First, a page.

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    Dharma Journal Authentic Dharma for Today s World _____________________________________________ January 9, 2008 - Founded in 1998 Dr. Frank Morales represents
    Message 1 of 1 , Jan 11, 2008
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      Dharma Journal
      Authentic Dharma for Today's World
      January 9, 2008 - Founded in 1998

      "Dr. Frank Morales represents the Sankalpa [the will] of the Hindu
      people and the cause of Sanatana Dharma. I urge all Hindus
      everywhere to give him your full support, assistance, and
      encouragement in his crucial work. He needs and deserves our help."

      - Dr. David Frawley (Oct. 14, 2007)

      The Teachings of the Bhagavad Gita

      The one who controls the senses by the trained and purified mind and
      intellect, and engages the organs of action to selfless service is
      considered superior. (3.07)

      Perform your obligatory duty, because working is indeed better than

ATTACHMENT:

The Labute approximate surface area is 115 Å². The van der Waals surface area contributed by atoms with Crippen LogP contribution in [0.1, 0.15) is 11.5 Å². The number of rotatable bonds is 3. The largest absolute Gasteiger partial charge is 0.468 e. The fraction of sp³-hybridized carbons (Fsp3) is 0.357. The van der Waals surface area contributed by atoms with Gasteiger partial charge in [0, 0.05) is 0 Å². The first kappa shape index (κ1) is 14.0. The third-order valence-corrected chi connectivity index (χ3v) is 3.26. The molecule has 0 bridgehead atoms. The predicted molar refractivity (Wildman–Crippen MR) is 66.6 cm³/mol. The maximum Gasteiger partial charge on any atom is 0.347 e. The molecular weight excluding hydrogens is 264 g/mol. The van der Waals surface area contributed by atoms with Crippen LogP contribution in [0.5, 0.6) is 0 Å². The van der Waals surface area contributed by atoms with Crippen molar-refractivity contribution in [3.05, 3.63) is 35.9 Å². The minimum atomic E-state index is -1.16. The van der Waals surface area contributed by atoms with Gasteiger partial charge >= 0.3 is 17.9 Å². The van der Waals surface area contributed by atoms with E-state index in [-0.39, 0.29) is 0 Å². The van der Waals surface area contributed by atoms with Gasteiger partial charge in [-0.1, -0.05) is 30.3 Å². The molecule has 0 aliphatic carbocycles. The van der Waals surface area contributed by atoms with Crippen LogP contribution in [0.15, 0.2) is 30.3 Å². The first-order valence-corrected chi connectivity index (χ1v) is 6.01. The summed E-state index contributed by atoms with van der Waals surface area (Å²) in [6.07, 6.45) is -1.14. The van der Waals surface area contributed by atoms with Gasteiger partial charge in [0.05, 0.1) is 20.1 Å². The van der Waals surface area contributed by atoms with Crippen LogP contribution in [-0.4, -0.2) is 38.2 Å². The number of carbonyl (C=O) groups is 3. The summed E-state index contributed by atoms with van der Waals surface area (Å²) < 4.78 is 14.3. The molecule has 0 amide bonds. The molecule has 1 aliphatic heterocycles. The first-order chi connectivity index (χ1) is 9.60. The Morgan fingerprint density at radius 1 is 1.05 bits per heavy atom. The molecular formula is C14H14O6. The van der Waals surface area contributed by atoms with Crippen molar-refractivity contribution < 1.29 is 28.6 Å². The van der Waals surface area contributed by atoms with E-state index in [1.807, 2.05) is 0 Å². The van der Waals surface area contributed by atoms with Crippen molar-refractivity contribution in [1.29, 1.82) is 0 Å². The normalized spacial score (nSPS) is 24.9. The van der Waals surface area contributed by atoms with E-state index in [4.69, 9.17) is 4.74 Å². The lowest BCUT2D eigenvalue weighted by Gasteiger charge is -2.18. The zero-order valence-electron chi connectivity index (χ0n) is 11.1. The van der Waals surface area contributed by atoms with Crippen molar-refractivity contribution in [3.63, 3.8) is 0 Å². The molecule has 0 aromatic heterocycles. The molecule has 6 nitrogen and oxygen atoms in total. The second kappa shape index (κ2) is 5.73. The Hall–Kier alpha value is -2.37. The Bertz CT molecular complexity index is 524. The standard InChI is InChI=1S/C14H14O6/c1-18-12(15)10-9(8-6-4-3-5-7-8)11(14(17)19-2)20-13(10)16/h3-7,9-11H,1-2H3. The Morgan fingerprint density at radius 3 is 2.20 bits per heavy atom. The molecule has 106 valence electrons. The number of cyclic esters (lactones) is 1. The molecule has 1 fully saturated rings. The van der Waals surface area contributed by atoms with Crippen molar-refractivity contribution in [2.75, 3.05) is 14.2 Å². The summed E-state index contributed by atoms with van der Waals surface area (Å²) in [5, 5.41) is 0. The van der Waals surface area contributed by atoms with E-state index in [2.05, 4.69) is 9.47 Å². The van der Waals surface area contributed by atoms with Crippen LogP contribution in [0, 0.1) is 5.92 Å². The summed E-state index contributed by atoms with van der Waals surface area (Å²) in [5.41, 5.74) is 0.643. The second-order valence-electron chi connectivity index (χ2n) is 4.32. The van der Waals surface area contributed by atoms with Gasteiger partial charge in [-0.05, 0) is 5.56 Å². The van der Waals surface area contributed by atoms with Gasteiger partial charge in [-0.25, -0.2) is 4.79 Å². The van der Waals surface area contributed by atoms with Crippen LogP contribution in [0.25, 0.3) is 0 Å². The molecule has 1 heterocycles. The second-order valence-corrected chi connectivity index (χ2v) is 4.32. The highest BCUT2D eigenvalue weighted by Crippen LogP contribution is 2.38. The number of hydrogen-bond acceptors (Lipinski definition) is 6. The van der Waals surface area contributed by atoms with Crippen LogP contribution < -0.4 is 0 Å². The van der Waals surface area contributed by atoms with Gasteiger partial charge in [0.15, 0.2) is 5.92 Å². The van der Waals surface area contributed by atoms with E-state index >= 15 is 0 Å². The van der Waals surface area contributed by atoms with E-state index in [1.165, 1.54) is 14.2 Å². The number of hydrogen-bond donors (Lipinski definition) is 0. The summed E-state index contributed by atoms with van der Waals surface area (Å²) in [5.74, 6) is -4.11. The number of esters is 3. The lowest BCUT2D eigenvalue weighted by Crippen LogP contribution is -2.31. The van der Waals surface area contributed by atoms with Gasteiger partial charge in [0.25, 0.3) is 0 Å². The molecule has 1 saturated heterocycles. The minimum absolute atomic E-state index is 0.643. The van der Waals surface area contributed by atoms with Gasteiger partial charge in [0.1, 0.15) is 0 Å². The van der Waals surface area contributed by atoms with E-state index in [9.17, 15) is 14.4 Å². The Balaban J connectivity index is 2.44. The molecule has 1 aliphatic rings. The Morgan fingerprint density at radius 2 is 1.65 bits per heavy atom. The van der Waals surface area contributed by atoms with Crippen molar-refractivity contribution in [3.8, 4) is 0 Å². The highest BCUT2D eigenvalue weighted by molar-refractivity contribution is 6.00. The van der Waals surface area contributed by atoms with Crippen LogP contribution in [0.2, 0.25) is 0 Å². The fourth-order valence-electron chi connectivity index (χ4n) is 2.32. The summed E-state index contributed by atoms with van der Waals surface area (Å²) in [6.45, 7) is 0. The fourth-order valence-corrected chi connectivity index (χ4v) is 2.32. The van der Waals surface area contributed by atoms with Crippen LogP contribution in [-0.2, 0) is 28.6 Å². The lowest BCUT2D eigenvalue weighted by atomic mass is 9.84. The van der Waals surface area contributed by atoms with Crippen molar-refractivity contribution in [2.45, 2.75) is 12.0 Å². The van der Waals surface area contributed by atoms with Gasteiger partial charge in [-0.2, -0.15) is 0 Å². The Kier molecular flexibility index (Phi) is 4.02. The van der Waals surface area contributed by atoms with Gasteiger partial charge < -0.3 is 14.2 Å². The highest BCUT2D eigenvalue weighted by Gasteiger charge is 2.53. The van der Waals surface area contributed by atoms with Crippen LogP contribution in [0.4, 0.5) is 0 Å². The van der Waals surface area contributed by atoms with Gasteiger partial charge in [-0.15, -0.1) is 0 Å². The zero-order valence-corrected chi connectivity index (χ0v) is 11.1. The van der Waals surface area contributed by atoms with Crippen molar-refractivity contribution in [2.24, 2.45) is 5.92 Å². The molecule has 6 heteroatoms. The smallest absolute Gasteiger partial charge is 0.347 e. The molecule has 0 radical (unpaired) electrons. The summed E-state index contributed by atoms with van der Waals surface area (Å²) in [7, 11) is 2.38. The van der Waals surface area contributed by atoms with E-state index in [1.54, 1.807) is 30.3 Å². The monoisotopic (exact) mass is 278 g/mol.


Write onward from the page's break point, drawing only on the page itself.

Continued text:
sitting idle. Even the maintenance of your body would not be possible
      without work. (3.08)

      Work other than those done as a selfless service (Seva) binds human
      beings. Therefore, becoming free from selfish attachment to the fruits
      of work, do your duty efficiently as a service to Me. (3.09)


      Question from one of Dr. Morales' students:


      As so many of us these days seem to be doing much of this work
      all at once, how do we structure our spiritual practices to better
      fit in to this traditional model? Especially in the West, we tend to
      get a little overzealous about everything, almost looking at the
      System of Yoga as something to push through or conquer. I think it
      is wonderful that we get so excited about our spirituality, but do we
      need to slow down, back-up a little, and be on a more natural
      "schedule"? Or can we just be fully aware of the Four Ashramas and All
      the Eight Limbs of Yoga and continue to pursue each one sincerely and